When I first became a parent, I did a lot of mental
preparation on how I was going to juggle sleepless nights and a career that entailed I be at work early in the morning. I was fortunate to have 4.5 months
home with my oldest daughter, and even more blessed that she was a great
sleeper, for the most part.
I knew though, as my due date with my second approached,
that I was probably in for it—that’s how Murphy’s Law works. And of
course, being lucky with a great sleeper the first time around meant that my
second daughter would not fare so well. She was an awful sleeper, not only
during the night, but also during the day. I once again was able to stay at
home with her for about 4.5 months before returning to work, but once I was
back, I couldn't figure out how to get her to sleep for extended amounts of time
sans being held, and it was a huge struggle.
On a good night, I would get maybe three consecutive hours
of sleep before baby would wake up wanting to nurse, and that was after
spending one to two hours getting her to fall asleep in the first place. Yet more times than not, I was lucky to get
four hours of non-consecutive sleep during the workweek. It was awful because
no more could I fall asleep in the middle of the day in the rocking chair
holding her as I did when on maternity leave. I had to get up at 5:30 a.m. every
morning, leave my house by 6 a.m., drive 45 minutes to work, teach the youth and then drive that long commute back home to a cranky baby who wasn’t getting
enough sleep, not to mention an almost-5-year-old demanding my attention and
all the things that needed to happen for a functioning home to occur. Of course
my husband was there by my side, but he was just as sleep deprived as I was.
I was clamoring for whatever sleep I could get. And it pains me to say this, but I was putting myself and others in danger because of my lack of sleep.
Recently, when I read about how sleep
deprivation of parents needs to be taken more seriously, I was shouting “YES!” to anyone who would listen. In this article, it talked about how sleep
deprivation was responsible for 1,000 deadly traffic accidents a year in the
U.S. I had flashbacks to those 2.5 months at the end of last school year
when I was groggily climbing into my car for my long commute to work,
struggling to keep my eyes open. I often had visions in my head of not only
seriously injuring someone else, but also myself. It’s hard for me to admit this,
but what was I going to do? I had to go to work, and the thought of sleep
training the baby—which meant I would be up even more throughout the night—did not seem feasible. I was clamoring for whatever sleep I could get. And it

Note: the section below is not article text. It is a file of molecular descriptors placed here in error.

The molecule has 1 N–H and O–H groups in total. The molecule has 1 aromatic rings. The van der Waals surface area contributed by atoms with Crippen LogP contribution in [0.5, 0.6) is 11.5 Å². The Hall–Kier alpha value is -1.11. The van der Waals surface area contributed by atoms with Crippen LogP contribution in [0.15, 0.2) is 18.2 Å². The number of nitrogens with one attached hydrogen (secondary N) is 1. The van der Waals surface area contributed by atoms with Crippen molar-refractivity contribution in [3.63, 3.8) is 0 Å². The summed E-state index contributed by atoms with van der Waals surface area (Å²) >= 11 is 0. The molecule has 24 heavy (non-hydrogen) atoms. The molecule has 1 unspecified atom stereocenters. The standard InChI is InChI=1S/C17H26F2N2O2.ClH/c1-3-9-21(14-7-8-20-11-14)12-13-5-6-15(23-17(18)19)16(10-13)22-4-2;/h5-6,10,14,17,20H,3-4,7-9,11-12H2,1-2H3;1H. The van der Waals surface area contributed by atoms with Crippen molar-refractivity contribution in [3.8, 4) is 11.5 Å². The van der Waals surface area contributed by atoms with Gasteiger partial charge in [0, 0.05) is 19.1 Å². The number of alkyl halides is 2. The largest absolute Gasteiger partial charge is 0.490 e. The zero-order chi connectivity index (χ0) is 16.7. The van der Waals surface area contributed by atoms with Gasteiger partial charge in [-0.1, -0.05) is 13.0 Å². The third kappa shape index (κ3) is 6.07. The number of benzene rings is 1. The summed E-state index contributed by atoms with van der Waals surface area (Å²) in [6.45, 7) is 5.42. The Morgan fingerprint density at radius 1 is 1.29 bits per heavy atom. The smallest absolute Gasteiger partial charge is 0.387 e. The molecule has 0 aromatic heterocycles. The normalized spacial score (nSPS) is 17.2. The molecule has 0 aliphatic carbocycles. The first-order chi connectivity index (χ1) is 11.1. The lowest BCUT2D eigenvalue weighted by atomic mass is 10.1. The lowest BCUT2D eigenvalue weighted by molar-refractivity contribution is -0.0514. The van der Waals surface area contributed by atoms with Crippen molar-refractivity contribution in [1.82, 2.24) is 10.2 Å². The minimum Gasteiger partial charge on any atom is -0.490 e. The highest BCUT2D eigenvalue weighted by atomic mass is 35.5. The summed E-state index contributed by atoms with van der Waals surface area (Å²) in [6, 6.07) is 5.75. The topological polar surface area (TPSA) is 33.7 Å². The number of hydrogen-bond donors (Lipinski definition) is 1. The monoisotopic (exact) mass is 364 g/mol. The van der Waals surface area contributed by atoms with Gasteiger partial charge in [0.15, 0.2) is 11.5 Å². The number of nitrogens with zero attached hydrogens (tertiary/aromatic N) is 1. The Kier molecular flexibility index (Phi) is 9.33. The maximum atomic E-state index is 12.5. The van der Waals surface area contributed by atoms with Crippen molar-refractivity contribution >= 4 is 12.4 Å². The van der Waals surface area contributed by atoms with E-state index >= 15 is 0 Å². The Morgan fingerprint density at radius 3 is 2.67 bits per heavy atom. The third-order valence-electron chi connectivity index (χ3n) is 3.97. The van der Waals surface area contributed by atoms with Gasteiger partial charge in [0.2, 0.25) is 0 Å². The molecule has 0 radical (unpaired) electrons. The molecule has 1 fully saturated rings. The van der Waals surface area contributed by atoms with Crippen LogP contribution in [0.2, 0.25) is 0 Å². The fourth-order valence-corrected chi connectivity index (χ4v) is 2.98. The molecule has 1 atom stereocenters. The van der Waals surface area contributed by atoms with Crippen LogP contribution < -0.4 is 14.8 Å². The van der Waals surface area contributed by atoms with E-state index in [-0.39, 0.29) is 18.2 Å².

pains me to say this, but I was putting myself and others in danger because of
my lack of sleep.
I feel very privileged, though, that as a teacher, as soon
as school was out for the summer, I got on the sleep learning
train and taught my youngest how to sleep, and there were not as many tears
for both of us as I thought would happen. It took a month of gentle coaxing and
soon baby was sleeping a solid 10-12 hours at night and taking naps like a
As I went back to work this past fall, I noticed a huge
difference as a result of everyone sleeping better. My commute was a breeze and
I no longer had fears of car accidents contributing to my anxiety. I was a
better worker and colleague, which I believe both the adults and students
appreciated. I worked better and harder, and was just happier. But the most
important thing was the positive outcome on my family. The baby was more
pleasant throughout the day because she was sleeping more. I was more content
and readily able to deal with stress at home, which meant that my family was
happier, and that’s all a mom really wants.
I feel that parental sleep deprivation in the 21st century is more of a systemic problem.
What got me thinking, though, is that I knew how to seek out
resources to help conquer my sleep and baby’s sleep, while other new moms
aren’t as equipped. Some parents even see it as a failure if they can’t figure out
how to help their children. I feel that parental sleep deprivation in the 21st century is more of a systemic problem. When more and more both parents are—whether by choice or necessity—working full-time, there needs to be more resources out there. It shouldn’t seem taboo
to seek help.
Every milestone my child reaches, the government sends me a
pamphlet in the mail to let me know what goals she should be reaching or
working towards, whether it’s learning to crawl, or starting solids. What I don’t
see in there, though, are tips for parents on how to deal with difficult
situations like not getting enough sleep. The Affordable Care Act has done so
much for the working parent, but I feel like more can be done. Seeking a sleep
specialist, which I was researching and ultimately didn’t do, is expensive. As
a middle-class woman, I couldn’t even afford their services, but I wonder what
would happen if it became a norm that insurance would cover one to
two consultations with a sleep specialist, just as it’s helping to
provide breastfeeding support to working moms by covering breast pumps.
More can be done. More has to be done. Because I hate to
think that there are other parents who are risking themselves and others by
climbing into their cars when they shouldn’t be. I was the mom putting others
in danger, and at the time, even as a second-time parent, I felt ill-equipped
to deal with the sleep deprivation going on, and I’m sure there are more people
out there feeling the same way. And I’m hoping that sooner than later, this
universal problem becomes one that can be solved with the government paying
more and more attention to the working mom in the workforce.